A majority of the public believes that the Conservative Party only represents the interests of the rich, according to a ComRes survey for The Independent.
The poll comes after Nick Boles, the Planning Minister and an ally of David Cameron, warned last week that “the single biggest problem the Conservative Party faces is being seen as the party of the rich.” Some 51 per cent agree with the statement that “the Conservative Party only represents the interests of the rich,” while 42 per cent disagree.
Almost one in five people (18 per cent) who voted Tory in 2010 agree with the statement, as do 10 per cent of current Conservative supporters. Women (54 per cent) are more likely to agree than men (47 per cent).
According to ComRes, the public do not trust either David Cameron or Ed Miliband to protect the National Health Service. The Labour leader (33 per cent) is trusted by slightly more people than the Prime Minister (30 per cent). Some 56 per cent do not trust Mr Miliband, giving him a net rating of minus 23 points. Some 61 per cent do not trust Mr Cameron, making his net rating minus 31 points.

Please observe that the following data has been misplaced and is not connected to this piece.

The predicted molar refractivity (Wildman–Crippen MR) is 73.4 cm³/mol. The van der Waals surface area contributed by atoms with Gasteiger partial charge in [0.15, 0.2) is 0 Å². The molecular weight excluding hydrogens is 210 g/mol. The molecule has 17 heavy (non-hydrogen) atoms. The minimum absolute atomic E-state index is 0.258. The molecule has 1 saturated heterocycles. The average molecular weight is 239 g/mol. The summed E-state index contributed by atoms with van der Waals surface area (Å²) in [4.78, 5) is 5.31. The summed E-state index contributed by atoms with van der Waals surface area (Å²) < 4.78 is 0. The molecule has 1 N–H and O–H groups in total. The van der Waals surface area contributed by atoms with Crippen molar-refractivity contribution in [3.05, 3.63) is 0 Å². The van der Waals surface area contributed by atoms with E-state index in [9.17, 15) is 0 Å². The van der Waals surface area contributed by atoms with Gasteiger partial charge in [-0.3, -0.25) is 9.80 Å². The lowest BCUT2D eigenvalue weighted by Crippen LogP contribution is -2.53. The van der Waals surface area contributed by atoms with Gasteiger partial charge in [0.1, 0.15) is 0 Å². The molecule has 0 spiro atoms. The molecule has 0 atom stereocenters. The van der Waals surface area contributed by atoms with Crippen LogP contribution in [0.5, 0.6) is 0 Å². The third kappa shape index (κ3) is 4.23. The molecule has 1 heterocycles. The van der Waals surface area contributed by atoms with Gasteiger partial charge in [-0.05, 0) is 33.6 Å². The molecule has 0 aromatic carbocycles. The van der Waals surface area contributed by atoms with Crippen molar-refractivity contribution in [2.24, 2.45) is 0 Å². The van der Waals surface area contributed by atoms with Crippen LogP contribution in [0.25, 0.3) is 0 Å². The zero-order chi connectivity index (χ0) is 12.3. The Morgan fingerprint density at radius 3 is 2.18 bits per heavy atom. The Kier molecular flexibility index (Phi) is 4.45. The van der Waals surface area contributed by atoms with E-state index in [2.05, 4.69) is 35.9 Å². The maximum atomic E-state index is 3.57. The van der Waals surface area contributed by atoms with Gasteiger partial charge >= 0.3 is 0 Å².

Attempts by ministers to blame Labour for the problems in the NHS appear to have failed. Asked whether the present Government has a better record on the NHS than the previous Labour Government, 28 per cent agree but 57 per cent disagree.
Labour enjoys a five-point lead over the Conservatives, down from eight points a month ago. Labour is on 37 per cent (up one point on last month); the Tories on 32 per cent (up four points); the UK Independence Party on 11 per cent (down one point); the Liberal Democrats on nine per cent (down two points) and other parties on 11 per cent (down two points). These figures would give Labour an overall majority of 60.
Methodology Note: ComRes interviewed 1,002 GB adults by telephone between 22 -24 November 2013. Data were weighted to be demographically representative of all GB adults. Data were also weighted by past vote recall. ComRes is a member of the British Polling Council and abides by its rules.